Mobile Banner

in for the high jump

certain to be punished

TRANSLATION

to be (in) for the high jump = erledigt sein, sich auf etwas gefasst machen können [auf eine Bestrafung oder scharfe Rüge], sein blaues Wunder erleben

STATISTICS

IN THE PRESS

“UK Independence Party leader Henry Bolton has dumped his girlfriend Jo Marney following the revelation that the glamour model made racist remarks about Meghan Markle. But is the 54-year-old politician also IN FOR THE HIGH JUMP? Several members are calling for Bolton to stand down and UKIP chiefs are due to meet on Sunday to decide Bolton’s fate, ‘if he can survive the week’, says Politico’s Jack Blanchard.”

The Week Magazine (15th January 2018)

“Cameron, Osborne & Co had better be prepared to demonstrate their working out for this £13b figure otherwise they're IN FOR THE HIGH JUMP.”

Hélène Mulholland — The Guardian (5th July 2012)

Did you
know?

be in for the high jump
idiom

- to be certain to be punished

The Britannica Dictionary


PHRASE ORIGIN

The idiom "to be in for the high jump" has its origins in British police slang from the late 19th century, referring to capital punishment or hanging. with the "high jump" metaphorically referring to the hangman's noose or gallows used for executions. It meant you were in very big trouble and faced the ultimate punishment if convicted of a capital crime.

The Spanish phrase tener los días contados, which translates to "to have one's days numbered" - also alludes to facing severe consequences or punishment.

Over time, the idiom's meaning generalized to signify being in serious jeopardy or facing severe consequences for one's actions.


JUMPY PHRASES

- jump the gun = to do something too soon, before the appropriate time, or act too hastily without thinking it through carefully. It originates from the idea of starting a race before the starting gun goes off.

- jump on the bandwagon = to join a popular trend or activity after it has already started.

- jump the shark = to reach a point where a product, idea, or creative work has become implausible or has declined in quality

- jump through hoops =  to go through a series of seemingly unnecessary or overly complicated steps or procedures to accomplish something.

- jump down someone's throat = to respond in an aggressive, harsh or overly critical manner to someone, often without justification.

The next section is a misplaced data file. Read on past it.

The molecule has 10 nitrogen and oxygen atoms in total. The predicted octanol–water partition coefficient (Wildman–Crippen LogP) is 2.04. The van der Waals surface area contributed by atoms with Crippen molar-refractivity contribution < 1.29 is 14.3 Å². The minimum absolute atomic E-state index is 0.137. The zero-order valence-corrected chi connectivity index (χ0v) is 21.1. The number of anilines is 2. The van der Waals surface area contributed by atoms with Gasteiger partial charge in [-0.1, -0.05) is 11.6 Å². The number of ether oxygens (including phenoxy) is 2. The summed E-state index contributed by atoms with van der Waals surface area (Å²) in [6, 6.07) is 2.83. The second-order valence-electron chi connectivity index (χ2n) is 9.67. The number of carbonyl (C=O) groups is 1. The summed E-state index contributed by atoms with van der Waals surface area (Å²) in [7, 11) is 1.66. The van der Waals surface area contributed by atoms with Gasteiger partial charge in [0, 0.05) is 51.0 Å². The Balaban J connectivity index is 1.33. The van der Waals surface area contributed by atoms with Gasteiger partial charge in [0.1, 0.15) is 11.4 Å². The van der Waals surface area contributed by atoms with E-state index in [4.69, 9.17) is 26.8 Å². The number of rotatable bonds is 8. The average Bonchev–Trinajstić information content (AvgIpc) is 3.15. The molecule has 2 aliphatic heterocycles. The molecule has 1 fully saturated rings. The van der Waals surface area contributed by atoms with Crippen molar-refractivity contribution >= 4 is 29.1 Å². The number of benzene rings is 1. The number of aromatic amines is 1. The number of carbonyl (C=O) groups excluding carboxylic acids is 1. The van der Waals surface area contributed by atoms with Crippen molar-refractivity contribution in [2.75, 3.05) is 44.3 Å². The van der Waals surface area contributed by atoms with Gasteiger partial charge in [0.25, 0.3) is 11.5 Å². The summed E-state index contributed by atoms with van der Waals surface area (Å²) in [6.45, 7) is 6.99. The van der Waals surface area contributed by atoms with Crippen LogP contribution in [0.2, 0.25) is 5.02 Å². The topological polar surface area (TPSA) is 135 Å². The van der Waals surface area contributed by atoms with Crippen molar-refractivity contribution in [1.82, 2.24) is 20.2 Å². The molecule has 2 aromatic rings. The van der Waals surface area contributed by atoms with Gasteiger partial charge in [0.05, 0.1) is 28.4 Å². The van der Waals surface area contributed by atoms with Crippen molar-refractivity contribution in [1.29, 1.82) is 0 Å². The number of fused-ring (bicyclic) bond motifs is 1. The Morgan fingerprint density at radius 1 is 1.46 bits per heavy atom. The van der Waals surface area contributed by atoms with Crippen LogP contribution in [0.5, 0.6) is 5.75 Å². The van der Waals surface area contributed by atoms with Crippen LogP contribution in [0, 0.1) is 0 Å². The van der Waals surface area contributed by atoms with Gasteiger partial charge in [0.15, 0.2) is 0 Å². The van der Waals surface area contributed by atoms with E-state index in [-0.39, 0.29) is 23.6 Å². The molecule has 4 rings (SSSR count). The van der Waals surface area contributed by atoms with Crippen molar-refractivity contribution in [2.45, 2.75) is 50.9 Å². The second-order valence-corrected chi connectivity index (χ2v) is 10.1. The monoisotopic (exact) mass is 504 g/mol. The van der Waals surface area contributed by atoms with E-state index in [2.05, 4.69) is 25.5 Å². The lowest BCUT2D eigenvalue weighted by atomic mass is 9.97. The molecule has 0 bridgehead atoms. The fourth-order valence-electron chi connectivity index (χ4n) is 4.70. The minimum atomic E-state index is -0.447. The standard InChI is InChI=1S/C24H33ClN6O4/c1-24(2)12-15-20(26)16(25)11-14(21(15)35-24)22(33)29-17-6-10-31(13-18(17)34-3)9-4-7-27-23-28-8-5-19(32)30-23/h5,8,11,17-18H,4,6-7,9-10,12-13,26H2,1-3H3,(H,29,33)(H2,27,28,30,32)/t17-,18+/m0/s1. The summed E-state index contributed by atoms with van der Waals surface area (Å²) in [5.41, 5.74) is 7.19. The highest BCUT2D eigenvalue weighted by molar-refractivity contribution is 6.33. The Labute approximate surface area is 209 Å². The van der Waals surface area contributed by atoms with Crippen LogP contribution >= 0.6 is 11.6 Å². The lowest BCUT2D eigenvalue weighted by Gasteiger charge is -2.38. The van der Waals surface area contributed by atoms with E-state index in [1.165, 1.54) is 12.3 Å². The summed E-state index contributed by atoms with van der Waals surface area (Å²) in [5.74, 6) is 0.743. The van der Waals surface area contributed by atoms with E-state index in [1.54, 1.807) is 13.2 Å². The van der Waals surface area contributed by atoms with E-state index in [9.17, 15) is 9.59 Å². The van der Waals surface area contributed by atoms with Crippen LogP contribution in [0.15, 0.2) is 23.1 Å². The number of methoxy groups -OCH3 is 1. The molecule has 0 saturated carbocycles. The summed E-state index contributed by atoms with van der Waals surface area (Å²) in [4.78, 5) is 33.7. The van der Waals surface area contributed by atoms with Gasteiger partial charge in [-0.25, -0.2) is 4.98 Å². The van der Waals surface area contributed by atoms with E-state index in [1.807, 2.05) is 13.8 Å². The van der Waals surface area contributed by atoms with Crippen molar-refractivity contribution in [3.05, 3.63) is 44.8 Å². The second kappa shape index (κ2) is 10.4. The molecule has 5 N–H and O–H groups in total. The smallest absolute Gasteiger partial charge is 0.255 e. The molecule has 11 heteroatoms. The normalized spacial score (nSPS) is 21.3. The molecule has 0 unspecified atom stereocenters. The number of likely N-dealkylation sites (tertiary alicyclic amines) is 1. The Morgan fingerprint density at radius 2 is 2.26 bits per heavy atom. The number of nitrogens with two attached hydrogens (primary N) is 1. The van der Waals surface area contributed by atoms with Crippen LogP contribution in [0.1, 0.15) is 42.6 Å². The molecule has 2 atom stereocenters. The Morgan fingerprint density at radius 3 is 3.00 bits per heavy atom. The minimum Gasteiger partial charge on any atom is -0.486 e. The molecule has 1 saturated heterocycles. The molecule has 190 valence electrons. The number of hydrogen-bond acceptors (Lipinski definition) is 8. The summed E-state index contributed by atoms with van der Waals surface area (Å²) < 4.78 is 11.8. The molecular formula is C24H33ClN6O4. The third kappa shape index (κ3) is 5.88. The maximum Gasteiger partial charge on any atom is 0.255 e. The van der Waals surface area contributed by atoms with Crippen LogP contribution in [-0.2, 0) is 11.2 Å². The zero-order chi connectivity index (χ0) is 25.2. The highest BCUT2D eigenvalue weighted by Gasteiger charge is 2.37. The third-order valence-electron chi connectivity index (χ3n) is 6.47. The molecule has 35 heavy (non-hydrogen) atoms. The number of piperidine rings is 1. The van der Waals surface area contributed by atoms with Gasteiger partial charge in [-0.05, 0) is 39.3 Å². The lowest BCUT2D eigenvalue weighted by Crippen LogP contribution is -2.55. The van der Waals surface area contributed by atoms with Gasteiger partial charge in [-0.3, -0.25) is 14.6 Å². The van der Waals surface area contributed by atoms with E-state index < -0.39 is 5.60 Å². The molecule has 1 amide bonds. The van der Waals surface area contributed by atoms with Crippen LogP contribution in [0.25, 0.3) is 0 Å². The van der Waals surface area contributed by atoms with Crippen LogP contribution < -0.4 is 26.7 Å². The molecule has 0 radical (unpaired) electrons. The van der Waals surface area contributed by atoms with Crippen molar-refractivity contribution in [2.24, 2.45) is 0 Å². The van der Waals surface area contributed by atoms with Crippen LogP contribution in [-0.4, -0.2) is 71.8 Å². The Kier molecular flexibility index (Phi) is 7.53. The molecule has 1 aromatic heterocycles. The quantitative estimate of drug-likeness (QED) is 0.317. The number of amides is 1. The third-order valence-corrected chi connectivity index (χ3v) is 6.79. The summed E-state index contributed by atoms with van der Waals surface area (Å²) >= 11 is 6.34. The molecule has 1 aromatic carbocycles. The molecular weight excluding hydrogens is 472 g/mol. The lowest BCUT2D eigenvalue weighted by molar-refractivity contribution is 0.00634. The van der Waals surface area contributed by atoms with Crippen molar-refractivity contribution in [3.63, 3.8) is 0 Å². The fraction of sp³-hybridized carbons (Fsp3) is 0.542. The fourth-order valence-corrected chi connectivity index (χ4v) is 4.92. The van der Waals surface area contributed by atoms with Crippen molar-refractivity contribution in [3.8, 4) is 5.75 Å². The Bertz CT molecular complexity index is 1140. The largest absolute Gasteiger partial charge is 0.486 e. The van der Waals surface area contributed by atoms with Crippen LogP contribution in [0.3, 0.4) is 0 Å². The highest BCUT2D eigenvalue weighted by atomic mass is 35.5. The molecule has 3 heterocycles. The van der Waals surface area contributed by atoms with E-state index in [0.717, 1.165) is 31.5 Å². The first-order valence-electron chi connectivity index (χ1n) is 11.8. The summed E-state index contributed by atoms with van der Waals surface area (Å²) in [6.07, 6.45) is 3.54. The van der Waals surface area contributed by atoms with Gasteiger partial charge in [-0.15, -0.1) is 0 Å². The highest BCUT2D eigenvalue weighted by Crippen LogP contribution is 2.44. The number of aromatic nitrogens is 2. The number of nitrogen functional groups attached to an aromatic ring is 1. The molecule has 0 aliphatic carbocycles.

- jump ship = to leave a difficult job or situation.

- jump for joy = to be extremely happy or excited about something.


SYNONYMS

about to face the music, called to account, caught in the crosshairs, certain to suffer, doomed fate, done for, facing the music, feeling the noose tighten, fixed, forfeit to pay, going down for this, goner, in deep trouble, IN FOR THE HIGH JUMP, in hot water, on borrowed time, reaping the whirlwind, rendezvous with the rope, sealed fate, up the creek without a paddle


SMUGGLE OWAD into a conversation, say something like:

Robert Louis Stevenson poetically described ‘TO BE IN FOR THE HIGH JUMP’ as ‘sitting down to a banquet of consequences’. ”


Why Support OWAD?

On evenings and weekends, I research and write your daily OWAD newsletter together with Helga (my lovely wife and business partner) and our eagle-eyed daughter Jennifer. It remains FREE, AD-FREE, and ALIVE thanks to voluntary donations from appreciative readers.

If you aren’t already, please consider supporting us — even a small donation, equivalent to just 1-cup-of-coffee a month, would help us in covering expenses for mailing, site-hosting, maintenance, and service.

Just head over to DonorBox:
https://donorbox.org/owad-q4-2023-5

or

Bank transfer:
Paul Smith
IBAN: DE75 7316 0000 0002 5477 40

Important: please state as ‘Verwendungszweck’: “OWAD donation” and the email address used to subscribe to OWAD.

Thanks so much,

Paul Smith
(OWAD-Founder)

 

More Word Quizzes: